Meet Our Teachers

Can you tell us a bit yourself? 

Over the last 6 years, I have taught Kindergarten through 4th grades. In the last 3 years, I have gained interest in social-emotional learning--which has driven much of the student work produced for Teacher Research Group. I continue to take interest in teaching the Ethical Dimension through the social-emotional lens and look forward to further developing lessons around the Ethical Dimension of history.

What led you to become a teacher?

As an elementary student myself, I took on a few different leadership roles. I really think it started with Girl Scouts, where -- at different camps and workshops -- I learned to work with diverse groups of people and lead younger girls in activities. In 4th and 5th grade I was active in our school's Student Council, and became the President, leading meetings and assemblies with teacher support.

With these different leadership roles, I really enjoyed working with different types of people and learning different skills. As a teacher, I get the benefit of not only teaching and leading with both students and colleagues, I have the opportunity to harness many of the different background experiences I've had to be not only a teacher but also an artist, dancer, singer, speaker, librarian, gardener, activist, and so much more. 

What is your goal with students?

My goal is to develop students who think critically about the world around them. The vehicle in reaching this is community based. With a strong and positive classroom culture, I can attach real-world applications to the curriculum. I want to see my students capable of interacting with diverse groups of people and engaging in their communities.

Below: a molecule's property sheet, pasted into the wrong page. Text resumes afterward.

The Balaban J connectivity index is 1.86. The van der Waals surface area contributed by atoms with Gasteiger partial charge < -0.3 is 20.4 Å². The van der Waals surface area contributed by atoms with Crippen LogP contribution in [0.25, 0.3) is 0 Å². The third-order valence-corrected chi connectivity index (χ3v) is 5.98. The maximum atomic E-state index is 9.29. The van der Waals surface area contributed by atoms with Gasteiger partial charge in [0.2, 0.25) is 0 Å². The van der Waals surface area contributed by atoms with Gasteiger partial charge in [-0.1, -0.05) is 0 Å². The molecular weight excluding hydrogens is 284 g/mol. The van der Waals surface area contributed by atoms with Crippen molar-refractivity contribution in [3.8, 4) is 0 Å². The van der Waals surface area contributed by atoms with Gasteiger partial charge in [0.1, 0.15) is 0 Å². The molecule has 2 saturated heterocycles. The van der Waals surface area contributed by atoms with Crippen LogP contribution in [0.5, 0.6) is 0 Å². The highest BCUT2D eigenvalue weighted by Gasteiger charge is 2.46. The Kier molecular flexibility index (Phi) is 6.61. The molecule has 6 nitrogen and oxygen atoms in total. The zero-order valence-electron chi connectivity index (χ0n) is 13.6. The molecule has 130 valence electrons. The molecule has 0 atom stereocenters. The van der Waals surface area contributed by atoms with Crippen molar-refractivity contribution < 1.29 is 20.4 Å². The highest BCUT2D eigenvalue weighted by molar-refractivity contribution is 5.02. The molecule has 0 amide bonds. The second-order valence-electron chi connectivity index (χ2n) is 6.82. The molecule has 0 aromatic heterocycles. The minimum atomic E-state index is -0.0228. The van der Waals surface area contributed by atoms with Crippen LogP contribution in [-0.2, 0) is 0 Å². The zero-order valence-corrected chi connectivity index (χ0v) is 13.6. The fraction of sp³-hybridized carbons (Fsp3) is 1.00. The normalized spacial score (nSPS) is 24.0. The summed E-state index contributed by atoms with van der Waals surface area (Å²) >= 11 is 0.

What do you most love about teaching history/social studies to elementary-aged students?

The process of facilitating elementary students in history and social studies learning varies from grade to grade. However, no student is too young to learn how history impacts their current world or how social structures affect them personally and globally. I love that no matter what grade I teach across K-5, the students are eager to engage in conversations and activities, and make the connections to what they've learned in their social lives and current events. 

How has your with UCBHSSP influenced your teaching?

UCBHSSP has greatly impacted my teaching over the last 4 years. The historical thinking concepts have become the lens I use for unit and lesson development. It has influenced so much of the classroom culture, and I continue to build upon stand alone lessons from years past to begin fully integrating the concepts throughout all thematic units.  As I have held the historical thinking concepts at the forefront of all the content and culture building, my students -- from Kindergarten all the way to 4th grade -- have participated in such deep thinking. What I continue to learn here with UCHBHSSP has revolutionized my teaching philosophy for the better, and the long-haul.